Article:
Jackie Chan and Pierce Brosnan star in Martin Campbell’s London-set, China-U.K. co-production about a retired hitman avenging his daughter’s death.
Based on Stephen Leather ‘s 1992 novel The Chinaman, Martin Campbell’s first film in six years was rechristened The Foreigner possibly because of the discriminatory connotations of the original title. The new title is somehow fitting, with Jackie Chan’s against-type performance pushed to the side in something more akin to a conspiracy thriller. Chan’s sullen avenger might plant bombs, but the narrative is more concerned with multiple betrayals among Irish terrorists and political chicanery between them and the British political establishment.
In fact, while marketed widely as a Chan-led vehicle, The Foreigner‘s main focus is on the struggle of Pierce Brosnan’s terrorist-turned-politician to contain the fallout of a series of bomb attacks across London — a situation that threatens his comfortable life as a top-ranking government minister in Northern Ireland. Credit is due for the film’s attempt to adapt Leather’s story to current-day political realities. But the plot is convoluted and sprawling, bringing into play British politicians, police and secret services, and largely sidelines the tale’s box-office raison d’être: its tale of a retired killer reactivating his skills to avenge the death of his daughter.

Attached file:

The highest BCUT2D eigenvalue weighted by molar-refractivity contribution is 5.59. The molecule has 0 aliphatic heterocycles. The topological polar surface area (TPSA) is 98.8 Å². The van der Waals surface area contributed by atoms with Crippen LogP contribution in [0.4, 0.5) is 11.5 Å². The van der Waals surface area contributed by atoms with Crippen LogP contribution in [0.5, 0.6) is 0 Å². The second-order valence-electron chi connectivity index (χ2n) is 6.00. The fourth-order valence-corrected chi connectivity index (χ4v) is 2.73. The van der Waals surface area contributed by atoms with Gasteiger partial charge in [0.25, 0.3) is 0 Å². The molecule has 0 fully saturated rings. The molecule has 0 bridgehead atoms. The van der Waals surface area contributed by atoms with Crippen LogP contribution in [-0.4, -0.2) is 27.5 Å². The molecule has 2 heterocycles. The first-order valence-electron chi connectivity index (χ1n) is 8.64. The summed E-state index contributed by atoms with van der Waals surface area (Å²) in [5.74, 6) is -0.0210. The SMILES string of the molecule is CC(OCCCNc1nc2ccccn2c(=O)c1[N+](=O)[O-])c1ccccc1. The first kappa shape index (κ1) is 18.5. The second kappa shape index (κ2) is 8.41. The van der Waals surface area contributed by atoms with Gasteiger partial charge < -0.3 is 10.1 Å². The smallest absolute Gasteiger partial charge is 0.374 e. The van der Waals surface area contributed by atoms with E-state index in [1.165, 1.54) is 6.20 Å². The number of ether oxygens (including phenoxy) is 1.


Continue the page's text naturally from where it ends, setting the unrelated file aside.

This emphasis on Northern Ireland’s politics might have led to The Foreigner‘s subpar performance in China. Having opened on Sept. 30 in anticipation of the country’s weeklong National Day holidays, The Foreigner has daily grosses half of those generated by the chart-topping, homegrown, mid-budget comedy Never Say Die. And this despite Campbell’s film being released in 3D and benefiting from premium markups. Some Chinese viewers might have gone in expecting Chan’s usual comic antics, which grossed $368 million for him this year alone in Railroad Tigers and Kung Fu Yoga.
At the screening this critic attended, the audience’s chattering, phone-fiddling exasperation was palpable, even in an upmarket cinema located in the cosmopolitan city of Shenzhen. Still, The Foreigner should easily recoup its reported $35 million budget in China alone, and Chan’s fans and action-flick aficionados will embrace it when it opens in Australia, the U.S. and Russia on Oct. 12 and 13. British audiences who could potentially relate to the story the most are still out of The Foreigner‘s equation, with release dates in the U.K. as yet unconfirmed.
In the film’s opening scene, Chan’s pensioner-aged, London-based restaurateur Nguyen Minh Quoc is shown driving his daughter Fan (Katie Leung, Cho Chang in the Harry Potter franchise) to a party. Just moments after waving goodbye to her, she’s dead, the victim of a bomb attack at the restaurant to which she was going. Quoc learns of how a band of terrorists from Northern Ireland orchestrated the bombing. Mired in a mix of grief and fury — a mental state Chan conveys surprisingly well — Quoc drops everything and heads to Belfast to get more information about Fan’s killers.